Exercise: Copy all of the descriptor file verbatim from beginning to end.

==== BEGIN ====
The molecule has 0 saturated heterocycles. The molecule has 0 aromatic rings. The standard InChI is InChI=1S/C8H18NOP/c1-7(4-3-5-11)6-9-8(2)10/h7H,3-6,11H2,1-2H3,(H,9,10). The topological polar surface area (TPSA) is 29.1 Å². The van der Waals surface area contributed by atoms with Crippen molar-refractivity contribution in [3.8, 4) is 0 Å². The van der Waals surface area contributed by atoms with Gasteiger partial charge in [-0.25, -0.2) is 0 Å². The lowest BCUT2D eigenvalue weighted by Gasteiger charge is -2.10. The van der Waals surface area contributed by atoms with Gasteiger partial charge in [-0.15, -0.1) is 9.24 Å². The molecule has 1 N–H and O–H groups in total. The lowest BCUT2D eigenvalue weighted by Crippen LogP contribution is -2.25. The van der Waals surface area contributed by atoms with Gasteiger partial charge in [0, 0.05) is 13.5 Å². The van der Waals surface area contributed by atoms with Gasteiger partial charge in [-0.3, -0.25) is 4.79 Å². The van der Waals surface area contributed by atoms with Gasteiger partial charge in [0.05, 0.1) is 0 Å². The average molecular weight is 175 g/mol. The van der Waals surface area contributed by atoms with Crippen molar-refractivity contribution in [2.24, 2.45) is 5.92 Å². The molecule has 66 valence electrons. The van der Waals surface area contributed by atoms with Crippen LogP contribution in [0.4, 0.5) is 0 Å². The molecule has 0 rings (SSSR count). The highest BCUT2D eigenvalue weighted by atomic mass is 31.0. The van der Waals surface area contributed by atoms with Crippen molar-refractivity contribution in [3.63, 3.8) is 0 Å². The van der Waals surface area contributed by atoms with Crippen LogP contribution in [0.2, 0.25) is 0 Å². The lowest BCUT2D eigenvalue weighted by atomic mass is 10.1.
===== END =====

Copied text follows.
The molecule has 0 saturated heterocycles. The molecule has 0 aromatic rings. The standard InChI is InChI=1S/C8H18NOP/c1-7(4-3-5-11)6-9-8(2)10/h7H,3-6,11H2,1-2H3,(H,9,10). The topological polar surface area (TPSA) is 29.1 Å². The van der Waals surface area contributed by atoms with Crippen molar-refractivity contribution in [3.8, 4) is 0 Å². The van der Waals surface area contributed by atoms with Gasteiger partial charge in [-0.25, -0.2) is 0 Å². The lowest BCUT2D eigenvalue weighted by Gasteiger charge is -2.10. The van der Waals surface area contributed by atoms with Gasteiger partial charge in [-0.15, -0.1) is 9.24 Å². The molecule has 1 N–H and O–H groups in total. The lowest BCUT2D eigenvalue weighted by Crippen LogP contribution is -2.25. The van der Waals surface area contributed by atoms with Gasteiger partial charge in [0, 0.05) is 13.5 Å². The van der Waals surface area contributed by atoms with Gasteiger partial charge in [-0.3, -0.25) is 4.79 Å². The van der Waals surface area contributed by atoms with Gasteiger partial charge in [0.05, 0.1) is 0 Å². The average molecular weight is 175 g/mol. The van der Waals surface area contributed by atoms with Crippen molar-refractivity contribution in [2.24, 2.45) is 5.92 Å². The molecule has 66 valence electrons. The van der Waals surface area contributed by atoms with Crippen LogP contribution in [0.4, 0.5) is 0 Å². The molecule has 0 rings (SSSR count). The highest BCUT2D eigenvalue weighted by atomic mass is 31.0. The van der Waals surface area contributed by atoms with Crippen molar-refractivity contribution in [3.63, 3.8) is 0 Å². The van der Waals surface area contributed by atoms with Crippen LogP contribution in [0.2, 0.25) is 0 Å². The lowest BCUT2D eigenvalue weighted by atomic mass is 10.1.